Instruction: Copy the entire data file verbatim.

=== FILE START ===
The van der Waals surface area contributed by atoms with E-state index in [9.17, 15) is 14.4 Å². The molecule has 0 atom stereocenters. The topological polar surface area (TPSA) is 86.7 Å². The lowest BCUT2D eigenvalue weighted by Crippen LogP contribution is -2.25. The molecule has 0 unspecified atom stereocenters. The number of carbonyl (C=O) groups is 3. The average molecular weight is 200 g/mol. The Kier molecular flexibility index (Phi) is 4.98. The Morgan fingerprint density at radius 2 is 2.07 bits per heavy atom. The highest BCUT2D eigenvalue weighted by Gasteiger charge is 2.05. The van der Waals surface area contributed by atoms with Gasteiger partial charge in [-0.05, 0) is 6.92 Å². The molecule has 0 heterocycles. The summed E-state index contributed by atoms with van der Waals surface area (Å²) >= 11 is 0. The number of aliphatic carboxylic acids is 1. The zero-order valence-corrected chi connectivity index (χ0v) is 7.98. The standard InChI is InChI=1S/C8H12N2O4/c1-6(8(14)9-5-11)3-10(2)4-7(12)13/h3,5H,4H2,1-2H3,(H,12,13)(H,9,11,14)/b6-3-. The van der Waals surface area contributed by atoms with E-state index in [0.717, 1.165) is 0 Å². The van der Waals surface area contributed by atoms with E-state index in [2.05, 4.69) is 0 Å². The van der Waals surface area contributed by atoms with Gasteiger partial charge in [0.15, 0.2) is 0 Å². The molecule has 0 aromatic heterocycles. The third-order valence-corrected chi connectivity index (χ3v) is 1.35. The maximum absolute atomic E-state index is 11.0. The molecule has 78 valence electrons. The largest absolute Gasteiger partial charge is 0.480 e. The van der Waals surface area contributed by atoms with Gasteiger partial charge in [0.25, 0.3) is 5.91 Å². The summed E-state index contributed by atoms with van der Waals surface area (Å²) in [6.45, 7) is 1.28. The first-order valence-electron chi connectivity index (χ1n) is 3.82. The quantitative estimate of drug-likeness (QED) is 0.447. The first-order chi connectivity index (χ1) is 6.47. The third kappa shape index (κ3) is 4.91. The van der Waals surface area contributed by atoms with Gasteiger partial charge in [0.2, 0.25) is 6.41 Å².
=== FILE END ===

The van der Waals surface area contributed by atoms with E-state index in [9.17, 15) is 14.4 Å². The molecule has 0 atom stereocenters. The topological polar surface area (TPSA) is 86.7 Å². The lowest BCUT2D eigenvalue weighted by Crippen LogP contribution is -2.25. The molecule has 0 unspecified atom stereocenters. The number of carbonyl (C=O) groups is 3. The average molecular weight is 200 g/mol. The Kier molecular flexibility index (Phi) is 4.98. The Morgan fingerprint density at radius 2 is 2.07 bits per heavy atom. The highest BCUT2D eigenvalue weighted by Gasteiger charge is 2.05. The van der Waals surface area contributed by atoms with Gasteiger partial charge in [-0.05, 0) is 6.92 Å². The molecule has 0 heterocycles. The summed E-state index contributed by atoms with van der Waals surface area (Å²) >= 11 is 0. The number of aliphatic carboxylic acids is 1. The zero-order valence-corrected chi connectivity index (χ0v) is 7.98. The standard InChI is InChI=1S/C8H12N2O4/c1-6(8(14)9-5-11)3-10(2)4-7(12)13/h3,5H,4H2,1-2H3,(H,12,13)(H,9,11,14)/b6-3-. The van der Waals surface area contributed by atoms with E-state index in [0.717, 1.165) is 0 Å². The van der Waals surface area contributed by atoms with E-state index in [2.05, 4.69) is 0 Å². The van der Waals surface area contributed by atoms with Gasteiger partial charge in [0.15, 0.2) is 0 Å². The molecule has 0 aromatic heterocycles. The third-order valence-corrected chi connectivity index (χ3v) is 1.35. The maximum absolute atomic E-state index is 11.0. The molecule has 78 valence electrons. The largest absolute Gasteiger partial charge is 0.480 e. The van der Waals surface area contributed by atoms with Gasteiger partial charge in [0.25, 0.3) is 5.91 Å². The summed E-state index contributed by atoms with van der Waals surface area (Å²) in [6.45, 7) is 1.28. The first-order valence-electron chi connectivity index (χ1n) is 3.82. The quantitative estimate of drug-likeness (QED) is 0.447. The first-order chi connectivity index (χ1) is 6.47. The third kappa shape index (κ3) is 4.91. The van der Waals surface area contributed by atoms with Gasteiger partial charge in [0.2, 0.25) is 6.41 Å².